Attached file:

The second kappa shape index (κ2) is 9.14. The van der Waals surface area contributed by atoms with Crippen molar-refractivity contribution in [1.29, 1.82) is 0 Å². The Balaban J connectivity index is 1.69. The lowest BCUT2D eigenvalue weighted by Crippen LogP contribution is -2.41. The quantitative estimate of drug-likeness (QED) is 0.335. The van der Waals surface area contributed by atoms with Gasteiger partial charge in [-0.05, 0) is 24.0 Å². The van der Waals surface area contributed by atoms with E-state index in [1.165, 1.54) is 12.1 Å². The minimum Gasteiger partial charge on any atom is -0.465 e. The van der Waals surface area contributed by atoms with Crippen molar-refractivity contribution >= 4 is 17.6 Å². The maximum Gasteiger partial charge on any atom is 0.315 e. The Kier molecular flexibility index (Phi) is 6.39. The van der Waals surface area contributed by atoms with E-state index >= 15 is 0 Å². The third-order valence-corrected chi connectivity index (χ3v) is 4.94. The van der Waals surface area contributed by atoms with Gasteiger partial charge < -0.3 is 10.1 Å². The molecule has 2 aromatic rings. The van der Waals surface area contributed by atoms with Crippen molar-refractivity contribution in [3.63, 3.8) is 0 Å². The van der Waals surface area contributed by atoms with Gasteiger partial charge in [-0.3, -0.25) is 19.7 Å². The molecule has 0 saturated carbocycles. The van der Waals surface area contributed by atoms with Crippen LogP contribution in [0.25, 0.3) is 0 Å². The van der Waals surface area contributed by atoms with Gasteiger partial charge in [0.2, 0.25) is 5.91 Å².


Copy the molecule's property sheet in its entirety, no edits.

The second kappa shape index (κ2) is 9.14. The van der Waals surface area contributed by atoms with Crippen molar-refractivity contribution in [1.29, 1.82) is 0 Å². The Balaban J connectivity index is 1.69. The lowest BCUT2D eigenvalue weighted by Crippen LogP contribution is -2.41. The quantitative estimate of drug-likeness (QED) is 0.335. The van der Waals surface area contributed by atoms with Gasteiger partial charge in [-0.05, 0) is 24.0 Å². The van der Waals surface area contributed by atoms with E-state index in [1.165, 1.54) is 12.1 Å². The minimum Gasteiger partial charge on any atom is -0.465 e. The van der Waals surface area contributed by atoms with Crippen molar-refractivity contribution >= 4 is 17.6 Å². The maximum Gasteiger partial charge on any atom is 0.315 e. The Kier molecular flexibility index (Phi) is 6.39. The van der Waals surface area contributed by atoms with E-state index >= 15 is 0 Å². The third-order valence-corrected chi connectivity index (χ3v) is 4.94. The van der Waals surface area contributed by atoms with Gasteiger partial charge < -0.3 is 10.1 Å². The molecule has 2 aromatic rings. The van der Waals surface area contributed by atoms with Crippen molar-refractivity contribution in [3.63, 3.8) is 0 Å². The van der Waals surface area contributed by atoms with Gasteiger partial charge in [-0.3, -0.25) is 19.7 Å². The molecule has 0 saturated carbocycles. The van der Waals surface area contributed by atoms with Crippen LogP contribution in [0.25, 0.3) is 0 Å². The van der Waals surface area contributed by atoms with Gasteiger partial charge in [0.2, 0.25) is 5.91 Å².